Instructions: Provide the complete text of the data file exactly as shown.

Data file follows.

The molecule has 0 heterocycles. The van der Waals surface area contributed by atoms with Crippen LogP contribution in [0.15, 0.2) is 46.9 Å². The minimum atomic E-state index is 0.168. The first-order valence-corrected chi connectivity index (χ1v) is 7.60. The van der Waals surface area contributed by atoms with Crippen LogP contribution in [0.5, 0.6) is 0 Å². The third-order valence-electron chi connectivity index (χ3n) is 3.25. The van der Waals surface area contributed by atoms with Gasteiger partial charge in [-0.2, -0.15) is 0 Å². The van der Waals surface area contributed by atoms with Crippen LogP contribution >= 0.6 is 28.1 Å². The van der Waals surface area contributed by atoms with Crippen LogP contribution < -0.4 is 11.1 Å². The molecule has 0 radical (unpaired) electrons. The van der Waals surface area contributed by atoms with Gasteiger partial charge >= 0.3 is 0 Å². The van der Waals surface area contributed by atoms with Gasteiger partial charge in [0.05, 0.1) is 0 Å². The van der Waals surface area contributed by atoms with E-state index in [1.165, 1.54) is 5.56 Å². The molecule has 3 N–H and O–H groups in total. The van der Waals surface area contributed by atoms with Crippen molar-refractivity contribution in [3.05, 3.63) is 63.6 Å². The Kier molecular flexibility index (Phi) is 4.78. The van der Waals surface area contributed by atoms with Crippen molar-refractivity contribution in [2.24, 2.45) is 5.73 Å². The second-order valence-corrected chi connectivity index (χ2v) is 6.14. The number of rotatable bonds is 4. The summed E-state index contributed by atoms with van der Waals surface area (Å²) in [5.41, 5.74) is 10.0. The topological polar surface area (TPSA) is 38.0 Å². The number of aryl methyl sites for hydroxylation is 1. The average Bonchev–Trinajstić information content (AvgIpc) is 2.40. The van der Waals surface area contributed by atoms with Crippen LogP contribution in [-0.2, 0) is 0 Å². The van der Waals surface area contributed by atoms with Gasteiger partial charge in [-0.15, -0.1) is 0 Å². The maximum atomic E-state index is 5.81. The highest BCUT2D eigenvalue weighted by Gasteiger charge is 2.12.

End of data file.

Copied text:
The molecule has 0 heterocycles. The van der Waals surface area contributed by atoms with Crippen LogP contribution in [0.15, 0.2) is 46.9 Å². The minimum atomic E-state index is 0.168. The first-order valence-corrected chi connectivity index (χ1v) is 7.60. The van der Waals surface area contributed by atoms with Crippen LogP contribution in [0.5, 0.6) is 0 Å². The third-order valence-electron chi connectivity index (χ3n) is 3.25. The van der Waals surface area contributed by atoms with Gasteiger partial charge in [-0.2, -0.15) is 0 Å². The van der Waals surface area contributed by atoms with Crippen LogP contribution >= 0.6 is 28.1 Å². The van der Waals surface area contributed by atoms with Crippen LogP contribution < -0.4 is 11.1 Å². The molecule has 0 radical (unpaired) electrons. The van der Waals surface area contributed by atoms with Gasteiger partial charge >= 0.3 is 0 Å². The van der Waals surface area contributed by atoms with Gasteiger partial charge in [0.05, 0.1) is 0 Å². The van der Waals surface area contributed by atoms with E-state index in [1.165, 1.54) is 5.56 Å². The molecule has 3 N–H and O–H groups in total. The van der Waals surface area contributed by atoms with Crippen molar-refractivity contribution in [3.05, 3.63) is 63.6 Å². The Kier molecular flexibility index (Phi) is 4.78. The van der Waals surface area contributed by atoms with Crippen molar-refractivity contribution in [2.24, 2.45) is 5.73 Å². The second-order valence-corrected chi connectivity index (χ2v) is 6.14. The number of rotatable bonds is 4. The summed E-state index contributed by atoms with van der Waals surface area (Å²) in [5.41, 5.74) is 10.0. The topological polar surface area (TPSA) is 38.0 Å². The number of aryl methyl sites for hydroxylation is 1. The average Bonchev–Trinajstić information content (AvgIpc) is 2.40. The van der Waals surface area contributed by atoms with Crippen LogP contribution in [-0.2, 0) is 0 Å². The van der Waals surface area contributed by atoms with Gasteiger partial charge in [-0.15, -0.1) is 0 Å². The maximum atomic E-state index is 5.81. The highest BCUT2D eigenvalue weighted by Gasteiger charge is 2.12.